How Much Home Insurance is Actually Required?
Contrary to popular belief, most home insurance is not required by any state or federal laws. This means that the amount of coverage you need on your home primarily depends on your home insurance needs. The one exception is if you still have a mortgage on your home. If so, you will be required by your lender to carry at least enough home insurance to cover your mortgage.
How Much Home Insurance Do I Need?
Aside from mortgage requirements, you should carefully consider different aspects of your home before choosing the amount of home insurance to purchase. Every home is different, and your home insurance needs may be different than your neighbor’s. In general, it is recommended that you insure your home to cover its total replacement cost value.
The total replacement cost value of your home is how much it would cost to completely rebuild the structure, along with material and building costs. This is not the same amount as its market value or the amount you paid for it. You can calculate your home’s total replacement cost value with the help of online calculators and using the value per square foot, along with the value of its permanent fixtures.
Be aware of the 80% rule when searching for a home insurance policy, as well.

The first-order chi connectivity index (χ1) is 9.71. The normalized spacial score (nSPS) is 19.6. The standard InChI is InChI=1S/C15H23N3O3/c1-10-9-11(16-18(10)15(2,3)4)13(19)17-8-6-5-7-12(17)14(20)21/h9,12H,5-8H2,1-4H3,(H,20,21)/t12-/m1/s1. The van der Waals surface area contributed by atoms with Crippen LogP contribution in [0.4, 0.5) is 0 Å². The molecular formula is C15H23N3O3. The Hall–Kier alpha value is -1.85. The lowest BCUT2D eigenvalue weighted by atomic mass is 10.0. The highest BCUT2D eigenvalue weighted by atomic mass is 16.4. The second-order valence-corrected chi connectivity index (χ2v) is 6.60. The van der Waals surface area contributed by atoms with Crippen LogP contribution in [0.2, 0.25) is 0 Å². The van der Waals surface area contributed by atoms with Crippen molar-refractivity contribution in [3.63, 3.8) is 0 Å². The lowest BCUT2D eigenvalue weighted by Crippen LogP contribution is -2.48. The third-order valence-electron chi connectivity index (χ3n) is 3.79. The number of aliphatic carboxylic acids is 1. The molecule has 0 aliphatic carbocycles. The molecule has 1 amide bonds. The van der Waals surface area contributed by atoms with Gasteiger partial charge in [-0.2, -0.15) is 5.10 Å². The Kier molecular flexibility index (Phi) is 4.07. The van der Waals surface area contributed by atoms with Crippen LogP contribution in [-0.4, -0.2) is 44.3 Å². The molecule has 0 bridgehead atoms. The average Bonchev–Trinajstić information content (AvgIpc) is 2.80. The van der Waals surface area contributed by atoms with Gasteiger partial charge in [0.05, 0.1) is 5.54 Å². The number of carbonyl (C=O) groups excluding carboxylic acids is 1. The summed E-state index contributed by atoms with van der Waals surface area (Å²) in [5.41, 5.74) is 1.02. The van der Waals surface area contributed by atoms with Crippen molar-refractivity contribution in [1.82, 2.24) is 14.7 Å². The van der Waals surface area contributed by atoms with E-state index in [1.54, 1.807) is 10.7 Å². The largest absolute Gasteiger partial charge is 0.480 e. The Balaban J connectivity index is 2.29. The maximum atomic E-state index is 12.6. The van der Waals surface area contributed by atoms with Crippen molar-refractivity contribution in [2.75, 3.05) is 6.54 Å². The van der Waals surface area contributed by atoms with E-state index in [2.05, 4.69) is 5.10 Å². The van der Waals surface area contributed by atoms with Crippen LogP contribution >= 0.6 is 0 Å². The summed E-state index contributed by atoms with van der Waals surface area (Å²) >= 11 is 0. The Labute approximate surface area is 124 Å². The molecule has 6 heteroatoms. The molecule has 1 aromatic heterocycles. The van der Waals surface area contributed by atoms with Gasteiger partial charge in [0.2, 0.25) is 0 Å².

What Does 80% Mean in Home Insurance?
In home insurance, the 80% rule means that you should insure your home for at least 80% of its total replacement cost value. If you insure your home for less, you could have gaps in your coverage that leave you open to unexpected expenses when it comes time to file a claim.
How Much Personal Belongings Coverage Do I Need?
The amount of personal belongings coverage you need on your home insurance policy depends on the type of policy you want and the total value of your belongings. There are two types of personal belongings policies: actual cash value and replacement cost value. An actual cash value policy will compensate you for damaged or lost items after accounting for depreciation. This means that as the value of your items goes down, so does the amount of compensation you can receive for them. A replacement cost value policy provides compensation for your items without accounting for depreciation. This type of policy is usually more expensive, but may more likely allow you to completely replace your belongings.